Piston (reciprocating) aircraft engines are internal combustion engines, similar to the type found in most automobiles. They are typically gasoline powered.
Piston aircraft engines are reciprocating internal combustion engines, similar to the type found most automobiles, which are used as powerplants in some aircraft, generally driving a propeller either directly or through a reduction-drive gearbox.
The first successful powered aircraft all used piston engines, which remained ubiquitous on aircraft of all sizes through the early-to-mid-1950s. However, the first workable jets were built and placed into military service during World War II, and the raw speed of jets and their ability to use practically any combustible liquid as fuel led them to quickly eclipse piston engines in fighter aircraft (with bombers following soon afterward). The first jet-airliner (the de-havilland-comet) entered commercial service in 1952, and the first widely-successful jetliner (the boeing-707) carried its first paying passengers in 1958; the large piston-engined airliners of the 1940s and 1950s, such as the lockheed-constellation, dc-7, and boeing-377-stratocruiser, fell almost entirely out of frontline passenger service by the end of the 1960s. Even for small, short-haul aircraft (where a jet's high speed provides little advantage, and its high fuel consumption provides a considerable disadvantage), piston engines were progressively replaced by turboprops, due to the latter's vastly-higher reliability (large piston engines, with their many cylinders, valves, pistons, sparkplugs, etc., are notoriously prone to suffering engine-failures) and their ability to run on the same fuels used for large jet aircraft. Since at least 1970, the main niche for piston engines in aviation has been small general-aviation aircraft, as small piston engines are much more reliable than their larger counterparts, and turbine engines scale down poorly to very small sizes.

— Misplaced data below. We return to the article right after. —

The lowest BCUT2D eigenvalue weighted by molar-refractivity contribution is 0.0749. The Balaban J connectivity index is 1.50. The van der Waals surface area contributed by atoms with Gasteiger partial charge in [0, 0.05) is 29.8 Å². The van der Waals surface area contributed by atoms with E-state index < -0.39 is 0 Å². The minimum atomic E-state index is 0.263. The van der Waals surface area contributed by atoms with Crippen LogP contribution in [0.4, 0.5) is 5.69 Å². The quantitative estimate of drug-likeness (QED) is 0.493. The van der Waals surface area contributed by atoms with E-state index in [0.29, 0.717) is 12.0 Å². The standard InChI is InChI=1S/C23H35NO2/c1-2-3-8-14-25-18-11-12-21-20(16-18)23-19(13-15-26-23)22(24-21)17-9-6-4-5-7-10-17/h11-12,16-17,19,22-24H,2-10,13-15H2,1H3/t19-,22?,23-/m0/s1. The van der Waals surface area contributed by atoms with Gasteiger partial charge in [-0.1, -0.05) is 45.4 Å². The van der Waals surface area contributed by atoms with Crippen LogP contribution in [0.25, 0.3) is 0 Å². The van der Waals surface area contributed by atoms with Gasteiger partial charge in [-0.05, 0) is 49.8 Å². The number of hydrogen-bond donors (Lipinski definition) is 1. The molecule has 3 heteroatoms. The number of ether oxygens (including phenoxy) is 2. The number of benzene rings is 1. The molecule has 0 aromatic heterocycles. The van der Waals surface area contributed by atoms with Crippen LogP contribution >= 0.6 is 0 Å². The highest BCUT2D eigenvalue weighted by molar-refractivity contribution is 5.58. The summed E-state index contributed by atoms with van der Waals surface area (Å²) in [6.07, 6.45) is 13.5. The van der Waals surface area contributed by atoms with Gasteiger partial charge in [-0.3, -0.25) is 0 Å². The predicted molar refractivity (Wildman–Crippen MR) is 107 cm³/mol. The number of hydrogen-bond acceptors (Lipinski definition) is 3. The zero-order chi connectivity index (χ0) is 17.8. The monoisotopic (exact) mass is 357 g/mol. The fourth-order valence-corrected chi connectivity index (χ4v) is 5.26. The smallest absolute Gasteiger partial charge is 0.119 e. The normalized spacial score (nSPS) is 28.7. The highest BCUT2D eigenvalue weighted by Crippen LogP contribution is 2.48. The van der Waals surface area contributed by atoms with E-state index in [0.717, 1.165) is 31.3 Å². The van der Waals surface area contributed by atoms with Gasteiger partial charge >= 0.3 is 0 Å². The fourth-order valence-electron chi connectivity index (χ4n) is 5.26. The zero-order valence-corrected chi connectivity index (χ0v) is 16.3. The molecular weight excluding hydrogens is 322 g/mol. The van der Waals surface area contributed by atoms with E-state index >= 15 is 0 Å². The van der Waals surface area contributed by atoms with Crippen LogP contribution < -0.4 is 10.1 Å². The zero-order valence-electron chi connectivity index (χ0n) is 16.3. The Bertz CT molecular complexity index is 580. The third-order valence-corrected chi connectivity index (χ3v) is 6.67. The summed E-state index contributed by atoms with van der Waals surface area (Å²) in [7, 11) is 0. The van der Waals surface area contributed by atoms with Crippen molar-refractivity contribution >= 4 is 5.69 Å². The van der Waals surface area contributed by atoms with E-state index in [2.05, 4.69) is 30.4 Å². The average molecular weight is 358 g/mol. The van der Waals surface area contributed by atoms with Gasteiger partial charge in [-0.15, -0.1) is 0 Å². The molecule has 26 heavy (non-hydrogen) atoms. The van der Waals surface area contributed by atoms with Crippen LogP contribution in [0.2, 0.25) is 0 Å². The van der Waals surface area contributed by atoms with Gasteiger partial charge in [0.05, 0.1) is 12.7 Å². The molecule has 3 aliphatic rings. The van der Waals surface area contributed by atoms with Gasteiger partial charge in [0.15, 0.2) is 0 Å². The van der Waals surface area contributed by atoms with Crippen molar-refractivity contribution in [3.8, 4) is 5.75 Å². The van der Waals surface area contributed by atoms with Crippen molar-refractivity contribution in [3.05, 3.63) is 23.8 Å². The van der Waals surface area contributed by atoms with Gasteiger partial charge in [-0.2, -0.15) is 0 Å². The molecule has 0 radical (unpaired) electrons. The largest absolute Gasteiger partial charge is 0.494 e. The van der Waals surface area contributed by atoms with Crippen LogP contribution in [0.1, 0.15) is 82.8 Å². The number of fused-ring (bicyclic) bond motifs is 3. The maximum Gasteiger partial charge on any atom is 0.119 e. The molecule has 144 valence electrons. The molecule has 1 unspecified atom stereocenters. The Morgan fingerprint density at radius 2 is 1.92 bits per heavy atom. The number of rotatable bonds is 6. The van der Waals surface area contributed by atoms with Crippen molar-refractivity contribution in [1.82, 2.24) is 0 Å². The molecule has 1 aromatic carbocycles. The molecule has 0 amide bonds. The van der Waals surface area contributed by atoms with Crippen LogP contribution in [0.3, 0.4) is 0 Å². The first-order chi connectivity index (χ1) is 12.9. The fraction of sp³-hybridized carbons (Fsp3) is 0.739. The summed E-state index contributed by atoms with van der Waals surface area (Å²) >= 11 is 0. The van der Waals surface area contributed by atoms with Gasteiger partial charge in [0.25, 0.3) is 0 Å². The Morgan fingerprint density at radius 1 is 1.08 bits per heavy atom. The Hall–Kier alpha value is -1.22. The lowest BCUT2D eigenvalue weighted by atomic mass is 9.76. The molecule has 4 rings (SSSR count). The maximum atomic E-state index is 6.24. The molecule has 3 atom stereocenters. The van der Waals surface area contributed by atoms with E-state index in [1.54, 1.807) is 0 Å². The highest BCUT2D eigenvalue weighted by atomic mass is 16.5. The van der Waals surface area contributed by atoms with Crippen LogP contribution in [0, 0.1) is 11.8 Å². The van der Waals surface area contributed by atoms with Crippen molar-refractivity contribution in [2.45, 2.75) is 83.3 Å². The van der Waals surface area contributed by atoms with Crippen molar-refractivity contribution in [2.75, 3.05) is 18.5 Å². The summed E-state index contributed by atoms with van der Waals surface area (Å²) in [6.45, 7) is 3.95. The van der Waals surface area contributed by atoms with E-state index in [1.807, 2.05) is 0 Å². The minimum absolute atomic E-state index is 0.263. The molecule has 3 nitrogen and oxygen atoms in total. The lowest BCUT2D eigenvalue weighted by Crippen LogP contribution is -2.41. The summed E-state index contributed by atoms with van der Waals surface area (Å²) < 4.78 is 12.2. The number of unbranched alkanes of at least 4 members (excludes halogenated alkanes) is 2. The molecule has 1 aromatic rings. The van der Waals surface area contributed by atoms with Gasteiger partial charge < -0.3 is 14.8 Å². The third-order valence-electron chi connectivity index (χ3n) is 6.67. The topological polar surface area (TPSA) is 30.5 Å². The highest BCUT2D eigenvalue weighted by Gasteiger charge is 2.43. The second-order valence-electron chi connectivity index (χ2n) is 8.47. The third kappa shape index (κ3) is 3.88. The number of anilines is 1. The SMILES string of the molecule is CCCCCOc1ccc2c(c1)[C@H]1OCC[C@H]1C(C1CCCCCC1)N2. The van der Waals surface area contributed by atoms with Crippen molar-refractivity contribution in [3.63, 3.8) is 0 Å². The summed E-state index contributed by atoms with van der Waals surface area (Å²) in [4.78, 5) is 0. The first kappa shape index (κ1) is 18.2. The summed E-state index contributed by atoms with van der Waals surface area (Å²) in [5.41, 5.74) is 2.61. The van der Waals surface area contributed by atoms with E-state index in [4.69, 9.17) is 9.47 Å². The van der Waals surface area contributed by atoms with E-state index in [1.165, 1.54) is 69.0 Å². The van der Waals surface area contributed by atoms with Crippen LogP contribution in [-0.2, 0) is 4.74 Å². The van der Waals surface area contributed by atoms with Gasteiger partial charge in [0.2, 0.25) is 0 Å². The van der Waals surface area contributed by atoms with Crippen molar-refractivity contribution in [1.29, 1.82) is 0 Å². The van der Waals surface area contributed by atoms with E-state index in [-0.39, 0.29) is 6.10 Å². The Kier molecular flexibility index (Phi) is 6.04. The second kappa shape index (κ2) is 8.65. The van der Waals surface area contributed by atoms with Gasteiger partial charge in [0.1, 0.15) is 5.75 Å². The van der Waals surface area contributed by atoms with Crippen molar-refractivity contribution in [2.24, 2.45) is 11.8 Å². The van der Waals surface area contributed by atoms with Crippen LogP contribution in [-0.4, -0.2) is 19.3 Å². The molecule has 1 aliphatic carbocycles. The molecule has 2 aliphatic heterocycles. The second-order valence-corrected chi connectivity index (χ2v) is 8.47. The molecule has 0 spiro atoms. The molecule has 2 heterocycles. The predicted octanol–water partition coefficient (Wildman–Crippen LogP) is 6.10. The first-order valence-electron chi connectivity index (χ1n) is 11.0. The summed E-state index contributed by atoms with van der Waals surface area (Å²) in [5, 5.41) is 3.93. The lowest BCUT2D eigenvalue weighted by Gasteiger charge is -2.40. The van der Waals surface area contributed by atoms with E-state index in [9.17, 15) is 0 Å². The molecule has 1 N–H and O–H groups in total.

Other powerplant types include: